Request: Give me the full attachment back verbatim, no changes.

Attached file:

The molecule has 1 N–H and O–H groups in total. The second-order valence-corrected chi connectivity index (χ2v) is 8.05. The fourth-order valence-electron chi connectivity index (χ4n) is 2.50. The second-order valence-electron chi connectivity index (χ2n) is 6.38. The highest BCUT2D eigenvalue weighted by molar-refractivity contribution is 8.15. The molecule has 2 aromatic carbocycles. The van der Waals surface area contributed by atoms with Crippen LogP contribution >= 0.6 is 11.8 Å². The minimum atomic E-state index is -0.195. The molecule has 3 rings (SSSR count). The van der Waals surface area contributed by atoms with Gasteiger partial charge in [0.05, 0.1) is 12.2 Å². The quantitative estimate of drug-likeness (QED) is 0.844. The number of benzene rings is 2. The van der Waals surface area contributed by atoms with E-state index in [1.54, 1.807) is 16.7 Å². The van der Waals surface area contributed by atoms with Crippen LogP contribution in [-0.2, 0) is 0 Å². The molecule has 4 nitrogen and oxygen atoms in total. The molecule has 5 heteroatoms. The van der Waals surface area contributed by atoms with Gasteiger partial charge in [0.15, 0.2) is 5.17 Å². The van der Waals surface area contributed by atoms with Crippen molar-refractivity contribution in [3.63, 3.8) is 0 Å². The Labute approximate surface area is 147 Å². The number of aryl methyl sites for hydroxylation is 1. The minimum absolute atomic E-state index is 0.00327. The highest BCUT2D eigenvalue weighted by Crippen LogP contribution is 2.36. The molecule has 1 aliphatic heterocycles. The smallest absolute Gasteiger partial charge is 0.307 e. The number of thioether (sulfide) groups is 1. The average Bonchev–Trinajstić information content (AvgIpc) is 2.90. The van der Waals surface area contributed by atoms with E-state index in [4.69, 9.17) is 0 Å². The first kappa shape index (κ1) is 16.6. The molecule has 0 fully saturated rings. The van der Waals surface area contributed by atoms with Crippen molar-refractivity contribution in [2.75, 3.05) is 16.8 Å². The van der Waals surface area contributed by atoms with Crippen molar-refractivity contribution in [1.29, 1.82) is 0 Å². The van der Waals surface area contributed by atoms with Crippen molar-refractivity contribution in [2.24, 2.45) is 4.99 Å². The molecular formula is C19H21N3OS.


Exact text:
The molecule has 1 N–H and O–H groups in total. The second-order valence-corrected chi connectivity index (χ2v) is 8.05. The fourth-order valence-electron chi connectivity index (χ4n) is 2.50. The second-order valence-electron chi connectivity index (χ2n) is 6.38. The highest BCUT2D eigenvalue weighted by molar-refractivity contribution is 8.15. The molecule has 2 aromatic carbocycles. The van der Waals surface area contributed by atoms with Crippen LogP contribution >= 0.6 is 11.8 Å². The minimum atomic E-state index is -0.195. The molecule has 3 rings (SSSR count). The van der Waals surface area contributed by atoms with Gasteiger partial charge in [0.05, 0.1) is 12.2 Å². The quantitative estimate of drug-likeness (QED) is 0.844. The number of benzene rings is 2. The van der Waals surface area contributed by atoms with E-state index in [1.54, 1.807) is 16.7 Å². The van der Waals surface area contributed by atoms with Crippen LogP contribution in [-0.2, 0) is 0 Å². The molecule has 4 nitrogen and oxygen atoms in total. The molecule has 5 heteroatoms. The van der Waals surface area contributed by atoms with Gasteiger partial charge in [0.15, 0.2) is 5.17 Å². The van der Waals surface area contributed by atoms with Crippen molar-refractivity contribution in [3.63, 3.8) is 0 Å². The Labute approximate surface area is 147 Å². The number of aryl methyl sites for hydroxylation is 1. The minimum absolute atomic E-state index is 0.00327. The highest BCUT2D eigenvalue weighted by Crippen LogP contribution is 2.36. The molecule has 1 aliphatic heterocycles. The smallest absolute Gasteiger partial charge is 0.307 e. The number of thioether (sulfide) groups is 1. The average Bonchev–Trinajstić information content (AvgIpc) is 2.90. The van der Waals surface area contributed by atoms with E-state index in [4.69, 9.17) is 0 Å². The first kappa shape index (κ1) is 16.6. The molecule has 0 fully saturated rings. The van der Waals surface area contributed by atoms with Crippen molar-refractivity contribution in [2.75, 3.05) is 16.8 Å². The van der Waals surface area contributed by atoms with Crippen molar-refractivity contribution in [1.29, 1.82) is 0 Å². The van der Waals surface area contributed by atoms with Crippen molar-refractivity contribution in [2.24, 2.45) is 4.99 Å². The molecular formula is C19H21N3OS.